Yarnspinner leaves his village without looking back and walks along the dirt road which winds up the hill the tribes once called treacherous. At the summit of this hill lies a plateau; Yarnspinner stares out across his mighty Monksville Reservoir, a once booming ecosystem turned black and putrid by the rotten blood of two foreign giants who once inhabited The Dome… well, it’s as good a reason as anything else. Dead lakebreathers float alongside dead wingflappers, and though he has not seen sign of them, he knows the landwalkers have all perished too. In the back of his mind he hopes to see that mountain lion again, the one who ambushed them on the first journey up, the cougar who haunts his dreams with its glowing yellow-green eyes, but he knows he will not. This sickness is of a different kind, a terrible, merciless kind, a kind without eyes or the sense to use them even if it had them, a kind that doesn’t care if a denizen breathes lake, flaps wing, or even walks the land, an evil black sickness which deals death ‘til there is no death left to deal. Yarnspinner takes one long, final look at the most beautiful lake in the world, then continues his slow trek to the special boat launch. There’s only one thing left for Yarnspinner to do now, and it’s waiting for him at the water’s edge.
Mustering more strength than he thought remained in his ill-stricken splotched husk of a body, Yarnspinner launches his boat and hops in without wetting his feet. He grips the oars, one in his hand of flesh, one in his hand of metal, and rows across the open Southern Expanse. He continues to row until he enters Muskellunge Cove, the cove he named after the greatest memory of his life, and it is here where he drops the oars over the side of the boat. Next he drops in his jiggin’ rig, his spiral auger, his last remaining tip-up, and then, with reverence, he sends his longpole off to float forever in the black lagoon.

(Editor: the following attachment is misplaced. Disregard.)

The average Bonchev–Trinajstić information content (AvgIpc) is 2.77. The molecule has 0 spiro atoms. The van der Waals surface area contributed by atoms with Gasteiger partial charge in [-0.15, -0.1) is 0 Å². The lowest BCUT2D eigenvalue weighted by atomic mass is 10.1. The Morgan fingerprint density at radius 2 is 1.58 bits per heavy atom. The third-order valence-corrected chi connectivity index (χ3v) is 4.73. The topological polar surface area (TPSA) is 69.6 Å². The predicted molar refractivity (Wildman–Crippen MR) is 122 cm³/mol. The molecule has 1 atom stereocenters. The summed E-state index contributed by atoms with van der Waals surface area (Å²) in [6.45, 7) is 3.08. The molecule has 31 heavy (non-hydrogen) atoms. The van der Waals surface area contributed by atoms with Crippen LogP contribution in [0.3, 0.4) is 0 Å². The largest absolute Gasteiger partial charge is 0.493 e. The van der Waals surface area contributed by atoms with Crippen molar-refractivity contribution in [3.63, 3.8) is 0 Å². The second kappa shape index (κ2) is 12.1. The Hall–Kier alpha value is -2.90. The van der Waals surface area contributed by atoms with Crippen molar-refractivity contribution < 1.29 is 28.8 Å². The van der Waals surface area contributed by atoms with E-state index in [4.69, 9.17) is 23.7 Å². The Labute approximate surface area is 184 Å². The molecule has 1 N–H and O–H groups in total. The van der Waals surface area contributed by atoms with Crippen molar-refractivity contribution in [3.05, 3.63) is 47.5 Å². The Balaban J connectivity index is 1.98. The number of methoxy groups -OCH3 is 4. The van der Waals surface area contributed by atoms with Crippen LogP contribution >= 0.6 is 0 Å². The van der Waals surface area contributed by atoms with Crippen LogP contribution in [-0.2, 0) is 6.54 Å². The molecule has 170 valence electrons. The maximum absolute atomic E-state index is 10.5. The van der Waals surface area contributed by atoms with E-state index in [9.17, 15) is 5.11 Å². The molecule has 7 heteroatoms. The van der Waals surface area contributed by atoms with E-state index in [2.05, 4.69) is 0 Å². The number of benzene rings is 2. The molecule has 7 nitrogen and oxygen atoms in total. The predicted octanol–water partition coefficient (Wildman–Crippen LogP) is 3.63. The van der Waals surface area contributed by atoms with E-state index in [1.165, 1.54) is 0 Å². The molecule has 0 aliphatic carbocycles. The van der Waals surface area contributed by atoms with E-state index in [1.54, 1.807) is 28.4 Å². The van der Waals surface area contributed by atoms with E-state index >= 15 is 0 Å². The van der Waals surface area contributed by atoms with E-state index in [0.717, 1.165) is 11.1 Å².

Now the giant can do that last thing, the only thing he’s left to do.
Sat in his boat with him is a large anchor, an anchor he made himself. Yarnspinner is not a metalworker, and he’s certainly no Black Smith, but he’s crafty nonetheless; before gathering the small giants who still drew breath into his cabin to spin for them his final yarn, Yarnspinner collected each and every lure he could find in Lure Cove, then from both of the villages, the villages so needlessly divided right up until the bitter end. Using his fishing line, his special metal wire, he bound all the lures together into a large mass, a lump of heavy metal fit to sink an entire island. Dangling from the bottom of this mass of lures is Yarnspinner’s prized possession, his spoonplug, and from the head of the great spoonplug runs a simple rope, a yarn woven of grass and whitetail sinew. With deft hands and a concentration sharp enough to hold back a waterfall of woeful tears, Yarnspinner ties the rope around his neck and tightens the noose with a fishcatcher’s knot, the kind which shall never come undone.
Taking his anchor in his hands, the last giant stands and gazes out across his glorious and mighty Monksville Reservoir one final time, and finally the tears are allowed to flow. The Giant utters his final three words, then tosses the anchor overboard.
“Hai, Mother Monksville.”
This has been the last subchapter of the last chapter of the book The Monksville Chronicles. Here is everything you need to know about it:
The Monksville Chronicles
- A novel about storytelling
- Book stats:
– 276 pages
– 72,749 words
– The Here and Now | I
– The Sandbox | 0.5
– Revision Date: July 20, 2021
- Click here for the free PDF, buy links, etc
I’ve written a few other books, too. Click here to see the list.
If you’re there, hypothetical reader, thank you for being there. From this day on, we move forever forward~